USA

Costco drops Chaokoh coconut milk over allegations of forced monkey labor

PETA investigators from its Asia division found cruelty to monkeys at farms and facilities used by Theppadungporn Coconut Co., according to the animal rights group.

"When not being forced to pick coconuts or perform in circus-style shows for tourists, the animals were kept tethered, chained to old tires, or confined to cages barely larger than their bodies," a PETA news release stated. "One coconut farmer confirmed that when monkeys are terrified and try to defend themselves, handlers may have their teeth pulled out."

Chaokoh, one of the world leaders in coconut milk production and other coconut products, and Theppadungporn Coconut Co., have not responded to CNN's request for comment.

Theppadungporn told USA Today that it has audited coconut plantations using a third party and shared a copy of the 14-page "Monkey-Free Coconut Due Diligence Assessment." The report says 64 farms out of 817 were randomly selected and "did not find the use of monkey for coconut harvesting."

"Following the recent news about the use of 'monkey labour' in Thailand's coconut industry, Chaokoh, one of the world's leaders in coconut milk production, reassures that we do not engage the use of monkey labour in our coconut plantations," the company said in a statement, which noted that its suppliers have signed memorandums of understanding that there's no monkey labor at their farms.

PETA is calling on all major grocers to stop selling Chaokoh milk products and promise to work with humane suppliers for their products.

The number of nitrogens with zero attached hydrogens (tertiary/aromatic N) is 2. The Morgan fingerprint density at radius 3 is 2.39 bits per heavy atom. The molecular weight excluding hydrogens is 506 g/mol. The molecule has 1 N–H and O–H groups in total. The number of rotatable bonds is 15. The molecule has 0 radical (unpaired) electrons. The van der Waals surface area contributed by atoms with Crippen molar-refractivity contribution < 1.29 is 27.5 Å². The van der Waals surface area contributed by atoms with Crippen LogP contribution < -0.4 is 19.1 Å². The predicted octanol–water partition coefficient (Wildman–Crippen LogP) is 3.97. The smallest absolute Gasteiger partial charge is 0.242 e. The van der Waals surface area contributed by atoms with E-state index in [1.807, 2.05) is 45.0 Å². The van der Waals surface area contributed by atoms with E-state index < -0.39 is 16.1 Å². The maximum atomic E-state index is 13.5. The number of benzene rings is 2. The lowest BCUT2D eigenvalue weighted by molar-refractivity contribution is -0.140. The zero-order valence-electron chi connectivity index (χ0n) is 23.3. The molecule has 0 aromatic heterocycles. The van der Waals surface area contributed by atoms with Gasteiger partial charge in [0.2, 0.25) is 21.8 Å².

"No kind shopper wants monkeys to be chained up and treated like coconut-picking machines," said PETA President Ingrid Newkirk in a statement. "Costco made the right call to reject animal exploitation."

Costco representatives said they could not officially comment on the matter to CNN.

In a letter to Newkirk, obtained from PETA, Costco's Vice President of Corporate Food and Sundries, Ken Kimble, said the wholesaler has launched an investigation and its supplier is visiting every facility to verify they are not using monkey labor.

"We have ceased purchasing from our supplier/owner of the brand Chaokoh," Kimble wrote in the letter, dated Sept. 29. "We have made it clear to the supplier we do not support the use of monkeys for harvesting and that all harvesting must be done by human labor."

In the letter, he also said, "We will continue to monitor the implementation of the harvest policies and once satisfied will resume purchasing."

The letter also said that a "3rd party auditor has been hired by Chaokoh to independently verify the implementation of these harvest policies" and the letter ends by saying Costco will resume purchasing once it is satisfied harvesting is done by humans.

In a statement to CNN, Walmart, the nation's largest retailer, said it is in talks with the manufacturer over the allegations.

"Walmart is committed to sourcing responsibility and we expect that our suppliers will not tolerate animal abuse of any kind," a Walmart spokesperson told CNN. "We will continue to engage with this supplier regarding our expectations, the severity of these allegations and that the supplier will take corrective action if needed."

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